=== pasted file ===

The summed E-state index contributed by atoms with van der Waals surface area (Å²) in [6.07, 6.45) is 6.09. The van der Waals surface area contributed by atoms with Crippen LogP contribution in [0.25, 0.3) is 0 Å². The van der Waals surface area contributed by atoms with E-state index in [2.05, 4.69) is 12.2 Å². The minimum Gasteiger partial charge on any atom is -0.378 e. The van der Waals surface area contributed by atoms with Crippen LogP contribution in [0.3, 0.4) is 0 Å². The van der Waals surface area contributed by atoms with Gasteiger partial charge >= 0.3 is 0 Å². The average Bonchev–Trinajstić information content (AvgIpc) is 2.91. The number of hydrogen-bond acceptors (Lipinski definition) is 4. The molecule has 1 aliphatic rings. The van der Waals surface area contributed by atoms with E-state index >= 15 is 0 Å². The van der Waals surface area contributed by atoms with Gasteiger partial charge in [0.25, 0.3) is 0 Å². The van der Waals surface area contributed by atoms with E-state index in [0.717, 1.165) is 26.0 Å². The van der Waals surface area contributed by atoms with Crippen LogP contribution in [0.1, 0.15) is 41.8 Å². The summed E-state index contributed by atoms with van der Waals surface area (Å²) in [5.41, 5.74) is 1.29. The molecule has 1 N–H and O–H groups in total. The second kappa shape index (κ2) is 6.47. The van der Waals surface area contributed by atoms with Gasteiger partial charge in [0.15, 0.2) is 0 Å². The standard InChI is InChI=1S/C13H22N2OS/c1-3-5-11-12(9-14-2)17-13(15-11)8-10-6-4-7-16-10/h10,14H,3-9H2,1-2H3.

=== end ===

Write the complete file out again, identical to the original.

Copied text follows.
The summed E-state index contributed by atoms with van der Waals surface area (Å²) in [6.07, 6.45) is 6.09. The van der Waals surface area contributed by atoms with Crippen LogP contribution in [0.25, 0.3) is 0 Å². The van der Waals surface area contributed by atoms with E-state index in [2.05, 4.69) is 12.2 Å². The minimum Gasteiger partial charge on any atom is -0.378 e. The van der Waals surface area contributed by atoms with Crippen LogP contribution in [0.3, 0.4) is 0 Å². The van der Waals surface area contributed by atoms with Gasteiger partial charge >= 0.3 is 0 Å². The average Bonchev–Trinajstić information content (AvgIpc) is 2.91. The number of hydrogen-bond acceptors (Lipinski definition) is 4. The molecule has 1 aliphatic rings. The van der Waals surface area contributed by atoms with E-state index >= 15 is 0 Å². The van der Waals surface area contributed by atoms with Gasteiger partial charge in [0.25, 0.3) is 0 Å². The van der Waals surface area contributed by atoms with E-state index in [0.717, 1.165) is 26.0 Å². The van der Waals surface area contributed by atoms with Crippen LogP contribution in [0.1, 0.15) is 41.8 Å². The summed E-state index contributed by atoms with van der Waals surface area (Å²) in [5.41, 5.74) is 1.29. The molecule has 1 N–H and O–H groups in total. The second kappa shape index (κ2) is 6.47. The van der Waals surface area contributed by atoms with Gasteiger partial charge in [0.15, 0.2) is 0 Å². The standard InChI is InChI=1S/C13H22N2OS/c1-3-5-11-12(9-14-2)17-13(15-11)8-10-6-4-7-16-10/h10,14H,3-9H2,1-2H3.